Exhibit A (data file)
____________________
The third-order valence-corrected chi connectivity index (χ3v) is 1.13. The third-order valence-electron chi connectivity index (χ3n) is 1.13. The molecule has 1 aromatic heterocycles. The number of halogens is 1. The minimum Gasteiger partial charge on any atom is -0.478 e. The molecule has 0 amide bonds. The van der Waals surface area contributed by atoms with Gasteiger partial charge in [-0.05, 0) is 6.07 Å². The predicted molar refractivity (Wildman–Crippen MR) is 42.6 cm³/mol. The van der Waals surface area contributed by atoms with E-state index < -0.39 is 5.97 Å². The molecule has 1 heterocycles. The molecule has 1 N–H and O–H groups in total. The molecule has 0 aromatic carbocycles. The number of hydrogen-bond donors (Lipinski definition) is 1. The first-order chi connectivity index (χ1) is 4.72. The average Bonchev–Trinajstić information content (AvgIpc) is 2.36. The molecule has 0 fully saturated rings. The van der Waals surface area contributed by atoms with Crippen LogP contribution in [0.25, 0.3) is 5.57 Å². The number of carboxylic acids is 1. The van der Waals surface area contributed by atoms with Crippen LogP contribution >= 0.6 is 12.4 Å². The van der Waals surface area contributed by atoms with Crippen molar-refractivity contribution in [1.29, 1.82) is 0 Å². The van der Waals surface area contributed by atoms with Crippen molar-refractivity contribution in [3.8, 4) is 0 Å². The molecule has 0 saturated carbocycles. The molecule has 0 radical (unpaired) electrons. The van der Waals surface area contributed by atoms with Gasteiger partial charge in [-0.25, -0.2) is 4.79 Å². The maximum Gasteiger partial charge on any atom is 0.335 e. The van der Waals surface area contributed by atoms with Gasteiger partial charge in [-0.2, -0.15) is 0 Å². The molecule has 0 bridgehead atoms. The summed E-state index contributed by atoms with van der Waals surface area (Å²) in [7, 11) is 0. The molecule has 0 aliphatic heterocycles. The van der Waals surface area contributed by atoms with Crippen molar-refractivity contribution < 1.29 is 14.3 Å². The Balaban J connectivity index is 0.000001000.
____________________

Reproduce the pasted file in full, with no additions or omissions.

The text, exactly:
The third-order valence-corrected chi connectivity index (χ3v) is 1.13. The third-order valence-electron chi connectivity index (χ3n) is 1.13. The molecule has 1 aromatic heterocycles. The number of halogens is 1. The minimum Gasteiger partial charge on any atom is -0.478 e. The molecule has 0 amide bonds. The van der Waals surface area contributed by atoms with Gasteiger partial charge in [-0.05, 0) is 6.07 Å². The predicted molar refractivity (Wildman–Crippen MR) is 42.6 cm³/mol. The van der Waals surface area contributed by atoms with E-state index < -0.39 is 5.97 Å². The molecule has 1 heterocycles. The molecule has 1 N–H and O–H groups in total. The molecule has 0 aromatic carbocycles. The number of hydrogen-bond donors (Lipinski definition) is 1. The first-order chi connectivity index (χ1) is 4.72. The average Bonchev–Trinajstić information content (AvgIpc) is 2.36. The molecule has 0 fully saturated rings. The van der Waals surface area contributed by atoms with Crippen LogP contribution in [0.25, 0.3) is 5.57 Å². The number of carboxylic acids is 1. The van der Waals surface area contributed by atoms with Crippen LogP contribution >= 0.6 is 12.4 Å². The van der Waals surface area contributed by atoms with Crippen molar-refractivity contribution in [1.29, 1.82) is 0 Å². The van der Waals surface area contributed by atoms with Crippen molar-refractivity contribution in [3.8, 4) is 0 Å². The molecule has 0 saturated carbocycles. The molecule has 0 radical (unpaired) electrons. The van der Waals surface area contributed by atoms with Gasteiger partial charge in [-0.25, -0.2) is 4.79 Å². The maximum Gasteiger partial charge on any atom is 0.335 e. The van der Waals surface area contributed by atoms with Gasteiger partial charge in [-0.2, -0.15) is 0 Å². The molecule has 0 bridgehead atoms. The summed E-state index contributed by atoms with van der Waals surface area (Å²) in [7, 11) is 0. The molecule has 0 aliphatic heterocycles. The van der Waals surface area contributed by atoms with Crippen molar-refractivity contribution < 1.29 is 14.3 Å². The Balaban J connectivity index is 0.000001000.